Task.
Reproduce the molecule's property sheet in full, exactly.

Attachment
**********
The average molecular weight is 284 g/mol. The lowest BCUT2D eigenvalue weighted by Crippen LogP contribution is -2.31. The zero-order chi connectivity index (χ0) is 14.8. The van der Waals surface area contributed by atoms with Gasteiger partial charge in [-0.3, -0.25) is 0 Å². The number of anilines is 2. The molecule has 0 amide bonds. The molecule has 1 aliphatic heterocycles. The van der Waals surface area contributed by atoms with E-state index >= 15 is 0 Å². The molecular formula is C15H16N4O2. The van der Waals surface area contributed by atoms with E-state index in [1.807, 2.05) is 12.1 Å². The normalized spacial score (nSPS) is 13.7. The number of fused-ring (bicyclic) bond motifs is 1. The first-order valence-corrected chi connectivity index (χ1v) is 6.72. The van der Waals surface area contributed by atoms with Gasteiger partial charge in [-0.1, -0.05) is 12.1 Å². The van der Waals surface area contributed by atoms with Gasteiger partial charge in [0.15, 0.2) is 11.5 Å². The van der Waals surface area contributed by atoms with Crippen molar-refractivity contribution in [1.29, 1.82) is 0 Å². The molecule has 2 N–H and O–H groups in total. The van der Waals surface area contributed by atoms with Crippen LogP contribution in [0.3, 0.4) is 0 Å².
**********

The average molecular weight is 284 g/mol. The lowest BCUT2D eigenvalue weighted by Crippen LogP contribution is -2.31. The zero-order chi connectivity index (χ0) is 14.8. The van der Waals surface area contributed by atoms with Gasteiger partial charge in [-0.3, -0.25) is 0 Å². The number of anilines is 2. The molecule has 0 amide bonds. The molecule has 1 aliphatic heterocycles. The van der Waals surface area contributed by atoms with E-state index >= 15 is 0 Å². The molecular formula is C15H16N4O2. The van der Waals surface area contributed by atoms with E-state index in [1.807, 2.05) is 12.1 Å². The normalized spacial score (nSPS) is 13.7. The number of fused-ring (bicyclic) bond motifs is 1. The first-order valence-corrected chi connectivity index (χ1v) is 6.72. The van der Waals surface area contributed by atoms with Gasteiger partial charge in [-0.1, -0.05) is 12.1 Å². The van der Waals surface area contributed by atoms with Gasteiger partial charge in [0.15, 0.2) is 11.5 Å². The van der Waals surface area contributed by atoms with Crippen molar-refractivity contribution in [1.29, 1.82) is 0 Å². The molecule has 2 N–H and O–H groups in total. The van der Waals surface area contributed by atoms with Crippen LogP contribution in [0.3, 0.4) is 0 Å².